You should also keep in mind that unlike people, young dogs (1 to 3 years old) are still growing, actively, and need around 50 calories per pound of body weight. Adults (3yrs+) need around 40 calories per pound of body weight. So if your dog is an adult then you would divide all of the amounts given by 2, if your puppy is still growing then you want to err on the higher side and give them the full amount.

A good rule of thumb for how much to feed your growing pup is to take their weight and divide it by 2, this is how many calories (Kcals) they should be getting per day.

An example of this would be a 7kg (15 lb) puppy.

15 divided by 2 = 7.5 Kcals

So if you were using the feeding guide below you would give them around 112.5g (4 oz) of food per day.

An even better method is to actually measure your puppy and calculate their height then use this chart to determine how much to feed them.

This is the link to the measuring charts in several different unit types.

Although there are several good feeding guides online for puppies I have found that using a kitchen scale to weigh the food, and measuring the food out using the measuring charts on this site works out the best.

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You should be feeding your young puppy 3 times a day until they are three months old, then twice a day until six months, and after that once a day.

Never feed a young puppy after ten at night, and twelve is even better. If you are going to bed before twelve then you can leave food out for them so it’s always fresh and available when they wake up.

The good thing about buying a bag of food is that you can store the leftovers in it after you measure it out for the day. When you buy a large bag of food it will usually last around a month or more for a single dog, so it works out to be quite economical.

When you get your puppy be sure to take the bag in with you so you can show them exactly what it is that they will be eating.

The only other thing you need to take into consideration is the treats your puppy gets, as these can affect them in a similar way to people and their junk food.

Ideally you want to give your dog healthy treats, this way they won’t develop any allergies or have any negative affects long term.

The best treats to give are human food, as these are the least likely to cause any problems. Although I give my dog a lot of human food, I do try to limit it as much as possible to just special treats and never give her anything that is going to be overly bad for her. You don’t want your dog getting into the habit of begging for human food at the dinner table after all.

Here are some healthy human foods that you can use as treats:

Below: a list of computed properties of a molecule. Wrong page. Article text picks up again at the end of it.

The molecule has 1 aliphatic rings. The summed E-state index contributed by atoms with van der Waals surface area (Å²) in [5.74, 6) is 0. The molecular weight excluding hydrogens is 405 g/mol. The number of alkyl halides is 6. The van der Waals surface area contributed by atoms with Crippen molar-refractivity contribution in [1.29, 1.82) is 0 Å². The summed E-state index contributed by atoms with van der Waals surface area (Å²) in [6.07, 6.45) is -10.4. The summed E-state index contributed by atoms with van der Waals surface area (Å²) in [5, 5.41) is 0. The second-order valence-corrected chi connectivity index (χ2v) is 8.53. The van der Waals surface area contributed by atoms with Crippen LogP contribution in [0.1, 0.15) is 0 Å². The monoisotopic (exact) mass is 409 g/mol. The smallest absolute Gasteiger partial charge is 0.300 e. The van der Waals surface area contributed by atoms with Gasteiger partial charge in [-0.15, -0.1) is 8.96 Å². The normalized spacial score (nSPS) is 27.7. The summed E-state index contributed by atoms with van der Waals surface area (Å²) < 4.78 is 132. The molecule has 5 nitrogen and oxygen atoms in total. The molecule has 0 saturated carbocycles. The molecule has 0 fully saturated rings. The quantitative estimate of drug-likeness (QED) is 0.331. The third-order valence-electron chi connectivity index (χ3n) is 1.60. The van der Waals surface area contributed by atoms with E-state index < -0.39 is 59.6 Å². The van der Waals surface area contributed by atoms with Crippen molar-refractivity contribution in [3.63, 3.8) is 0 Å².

Cheese Curds (just make sure they are the real cheese curds, and not the kind in the orange tub that comes in a plastic, store bought package. The real curds are sold in a big block wrapped in paper and they taste different. They are the ones you want)

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The skin of a baked potato (remember not to eat the skin as it has lots of nutrients in it that you don’t want your dog to get!

An apple (again, no core and no seeds)

A small piece of cooked chicken (no skin, fat or bones)

A small piece of cooked Fish (again just the flesh)

Some canned Tuna (the drain the liquid off and make sure it’s just the flesh you are giving)

Some cooked Lean Beef (again make sure there is no skin, fat or bone)

Here are some treats you probably should avoid:

Chocolate of any kind (even dark chocolate)

Coffee or any other kind of drink that contains caffeine

Onion, or any other kind of food that causes your own eyes to water

Garlic and anything that has a strong smell (this can cause stomach upsets)

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Milk and Dairy Products (especially whey and cheese)

Fatty Foods such as: Meat Fat, Coconut Oil, Peanut Oil, etc… (anything that is solid at room temperature is a big No No!

Thanks for reading and I hope you found this helpful!

Sources & references used in this article:

When do domestic dogs, Canis familiaris, start to understand human pointing? The role of ontogeny in the development of interspecies communication by NR Dorey, MAR Udell, CDL Wynne – Animal Behaviour, 2010 – Elsevier

Australian Shepherd: How to Select, Train and Raise a Healthy and Happy Australian Shepherd by A Silas – 2014 – books.google.com

German Shepherd Boxer Mix–A Guide To Their Personality and Needs by J Ross, B McKinney – 1996 – Macmillan

Bringing the Dingo Home: discursive representations of the dingo by aboriginal, colonial and contemporary Australians by AN Mix – kyrapets.com

An investigation of the effects of dog visits on depression, mood, and social interaction in elderly individuals living in a nursing home by B Brevitz – 2009 – Workman Publishing

Puppy’s First Steps: The Whole-dog Approach to Raising a Happy, Healthy, Well-behaved Puppy by MA Parker – 2006 – eprints.utas.edu.au

Companion animals in palliative care: stories from the bedside by KA Phelps, RG Miltenberger, T Jens… – … : Theory & Practice in …, 2008 – Wiley Online Library